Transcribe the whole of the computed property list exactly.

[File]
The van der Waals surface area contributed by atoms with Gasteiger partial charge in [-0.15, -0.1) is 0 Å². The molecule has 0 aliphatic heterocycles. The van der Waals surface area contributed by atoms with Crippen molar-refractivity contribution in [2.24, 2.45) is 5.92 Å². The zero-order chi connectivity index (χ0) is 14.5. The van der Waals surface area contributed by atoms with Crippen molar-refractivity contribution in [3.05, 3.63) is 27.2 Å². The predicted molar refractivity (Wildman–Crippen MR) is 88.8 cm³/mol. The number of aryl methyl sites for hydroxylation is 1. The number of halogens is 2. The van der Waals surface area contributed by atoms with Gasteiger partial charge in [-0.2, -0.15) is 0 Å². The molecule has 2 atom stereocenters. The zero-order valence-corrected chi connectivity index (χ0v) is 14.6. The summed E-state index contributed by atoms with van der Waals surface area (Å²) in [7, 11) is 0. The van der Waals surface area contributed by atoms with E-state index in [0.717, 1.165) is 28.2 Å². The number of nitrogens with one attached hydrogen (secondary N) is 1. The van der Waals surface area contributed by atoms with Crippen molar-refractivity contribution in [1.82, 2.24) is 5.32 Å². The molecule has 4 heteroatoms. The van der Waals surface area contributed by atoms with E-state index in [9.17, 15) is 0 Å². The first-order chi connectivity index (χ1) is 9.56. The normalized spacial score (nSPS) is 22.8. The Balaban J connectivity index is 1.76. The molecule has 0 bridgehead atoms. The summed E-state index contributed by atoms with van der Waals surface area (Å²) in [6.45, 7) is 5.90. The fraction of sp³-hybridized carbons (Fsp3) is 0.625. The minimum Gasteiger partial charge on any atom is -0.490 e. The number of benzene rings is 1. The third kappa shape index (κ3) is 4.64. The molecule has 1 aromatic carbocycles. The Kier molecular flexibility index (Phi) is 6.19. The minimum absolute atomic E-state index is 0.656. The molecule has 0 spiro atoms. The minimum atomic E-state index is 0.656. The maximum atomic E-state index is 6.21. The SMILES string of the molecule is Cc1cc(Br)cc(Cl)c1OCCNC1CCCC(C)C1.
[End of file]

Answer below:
The van der Waals surface area contributed by atoms with Gasteiger partial charge in [-0.15, -0.1) is 0 Å². The molecule has 0 aliphatic heterocycles. The van der Waals surface area contributed by atoms with Crippen molar-refractivity contribution in [2.24, 2.45) is 5.92 Å². The zero-order chi connectivity index (χ0) is 14.5. The van der Waals surface area contributed by atoms with Crippen molar-refractivity contribution in [3.05, 3.63) is 27.2 Å². The predicted molar refractivity (Wildman–Crippen MR) is 88.8 cm³/mol. The number of aryl methyl sites for hydroxylation is 1. The number of halogens is 2. The van der Waals surface area contributed by atoms with Gasteiger partial charge in [-0.2, -0.15) is 0 Å². The molecule has 2 atom stereocenters. The zero-order valence-corrected chi connectivity index (χ0v) is 14.6. The summed E-state index contributed by atoms with van der Waals surface area (Å²) in [7, 11) is 0. The van der Waals surface area contributed by atoms with E-state index in [0.717, 1.165) is 28.2 Å². The number of nitrogens with one attached hydrogen (secondary N) is 1. The van der Waals surface area contributed by atoms with Crippen molar-refractivity contribution in [1.82, 2.24) is 5.32 Å². The molecule has 4 heteroatoms. The van der Waals surface area contributed by atoms with E-state index in [9.17, 15) is 0 Å². The first-order chi connectivity index (χ1) is 9.56. The normalized spacial score (nSPS) is 22.8. The Balaban J connectivity index is 1.76. The molecule has 0 bridgehead atoms. The summed E-state index contributed by atoms with van der Waals surface area (Å²) in [6.45, 7) is 5.90. The fraction of sp³-hybridized carbons (Fsp3) is 0.625. The minimum Gasteiger partial charge on any atom is -0.490 e. The number of benzene rings is 1. The third kappa shape index (κ3) is 4.64. The molecule has 1 aromatic carbocycles. The Kier molecular flexibility index (Phi) is 6.19. The minimum absolute atomic E-state index is 0.656. The molecule has 0 spiro atoms. The minimum atomic E-state index is 0.656. The maximum atomic E-state index is 6.21. The SMILES string of the molecule is Cc1cc(Br)cc(Cl)c1OCCNC1CCCC(C)C1.